New Kernel Vulnerabilities Affect Ubuntu 6.06, 8.04, 8.10 and 9.04 OSes

All Ubuntu users should update their systems as soon as possible

By on July 2nd, 2009 11:00 GMT
Earlier today, Canonical has announced the availability of a major security update for the following Ubuntu distributions: 6.06 LTS, 8.04 LTS, 8.10 and 9.04 (also applies to Kubuntu, Edubuntu and Xubuntu). The update patches no more than 15 security issues (see below for details) discovered in the Linux kernel packages by various hackers. Therefore, it is strongly recommended to update your system as soon as possible!

The following Linux kernel vulnerabilities were discovered:

1. When root_squash was active, NFS clients could create device nodes. This could lead to loss of privacy. The issue was discovered by Igor Zhbanov, and affects only Ubuntu 8.10 and 9.04 users.

2. SELinux failed to handle various network checks if compat_net=1 was enabled. Because of this, network checks could be bypassed by a local attacker. The issue was discovered by Dan Carpenter, and affects only Ubuntu 8.10 and 9.04 users.

3. Memory was incorrectly initialized in AGP subsystem, which could lead to loss of privacy. The issue was discovered by Shaohua Li.

4. The VMX implementation of KVM failed to handle various registers. This could lead to a DoS attack and crash the affected system. The issue was discovered by Benjamin Gilbert, and affects only Ubuntu 8.04 LTS, 8.10 and 9.04 users (32-bit versions).

5. The Amateur Radio X.25 Packet Layer Protocol failed to validate various fields, which could lead to loss of privacy. The issue was discovered by Thomas Pollet.

6. NFS failed to handle long filenames. This could lead to a DoS attack and crash the affected system. The issue was discovered by Trond Myklebust, and affects only Ubuntu 6.06 LTS users.

7. The Linux kernel failed to handle CAP_KILL and it could lead to a DoS attack. The issue was discovered by Oleg Nesterov.

8. Signal handling was incorrectly limited to process namespaces, which could lead to a DoS attack. The issue was discovered by Daniel Hokka Zakrisson, and affects only Ubuntu 8.04 LTS users.

9. Support for network namespace in IPv6 was incorrectly handled. This could lead to a DoS attack and crash the affected system. The issue was discovered by Pavel Emelyanov, and affects only Ubuntu 8.10 and 9.04 users.

10. The e1000 network driver failed to validate various fields. This could lead to a DoS attack and crash the affected system. The issue was discovered by Neil Horman.

11. CIFS failed to check the lengths when various mount requests were handled. Because of this, restricted applications could be executed. This could lead to a DoS attack and crash the affected system. The issue was discovered by Pavan Naregundi.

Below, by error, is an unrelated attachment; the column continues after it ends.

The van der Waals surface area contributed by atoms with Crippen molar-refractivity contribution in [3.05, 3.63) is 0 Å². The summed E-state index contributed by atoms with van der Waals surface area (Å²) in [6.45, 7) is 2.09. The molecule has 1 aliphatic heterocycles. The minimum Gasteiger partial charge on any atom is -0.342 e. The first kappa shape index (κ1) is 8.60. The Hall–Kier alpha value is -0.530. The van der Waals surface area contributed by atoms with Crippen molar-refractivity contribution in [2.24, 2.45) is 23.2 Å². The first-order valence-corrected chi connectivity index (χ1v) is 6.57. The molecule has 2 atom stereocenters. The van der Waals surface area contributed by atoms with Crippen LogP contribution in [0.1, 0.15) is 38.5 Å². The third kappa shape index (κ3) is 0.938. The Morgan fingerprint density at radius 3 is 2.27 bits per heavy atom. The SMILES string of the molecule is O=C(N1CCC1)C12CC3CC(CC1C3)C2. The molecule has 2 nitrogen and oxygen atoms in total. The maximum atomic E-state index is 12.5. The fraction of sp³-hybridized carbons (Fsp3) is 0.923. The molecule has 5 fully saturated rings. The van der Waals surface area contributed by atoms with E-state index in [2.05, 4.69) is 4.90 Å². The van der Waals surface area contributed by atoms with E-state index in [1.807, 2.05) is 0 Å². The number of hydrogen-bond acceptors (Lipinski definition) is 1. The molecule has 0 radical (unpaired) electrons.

12. NFSv4 failed to handle execute permissions. The issue was discovered by Simon Vallet and Frank Filz.

13. Buffer overflows were discovered in the code of the CIFS client. This could lead to a system crash. The issue was discovered by Jeff Layton and Suresh Jayaraman.

14. On Sparc architecture, the /proc/iomem was incorrectly initialized. This could lead to a DoS attack and crash the affected system. The issue was discovered by Mikulas Patocka, and affects only Ubuntu 8.04 LTS, 8.10 and 9.04 users.

15. OCFS2 failed to handle various splice operations. This could lead to a DoS attack and hang the affected system. The issue was discovered by Miklos Szeredi, and affects only Ubuntu 8.04 LTS, 8.10 and 9.04 users.

The above Linux kernel vulnerabilities can be fixed if you update your system today to the following specific packages:

• For Ubuntu 6.06 LTS, users should update their kernel packages to linux-image-2.6.15-54.77

• For Ubuntu 8.04 LTS, users should update their kernel packages to linux-image-2.6.24-24.55

• For Ubuntu 8.10, users should update their kernel packages to linux-image-2.6.27-14.35

• For Ubuntu 9.04, users should update their kernel packages to linux-image-2.6.28-13.45

Don't forget to reboot your computer after this update! You can verify the kernel version by typing the sudo dpkg -l linux-image-2.6.28-13-generic command in a terminal (the example is for Ubuntu 9.04 users ONLY).

ATTENTION: Due to an unavoidable ABI change, the kernel packages have a new version number, which will force you to reinstall or recompile all third-party kernel modules you might have installed. For example, after the upgrade to the above version of your kernel package, a piece of software such as VirtualBox will NOT work anymore, therefore you must recompile its kernel module by issuing a specific command in the terminal. Moreover, if you use the linux-restricted-modules package, you have to update it as well to get modules that work with the new Linux kernel version.

Get the latest version of Ubuntu right now from Softpedia. Don't forget to share it with your friends and family!

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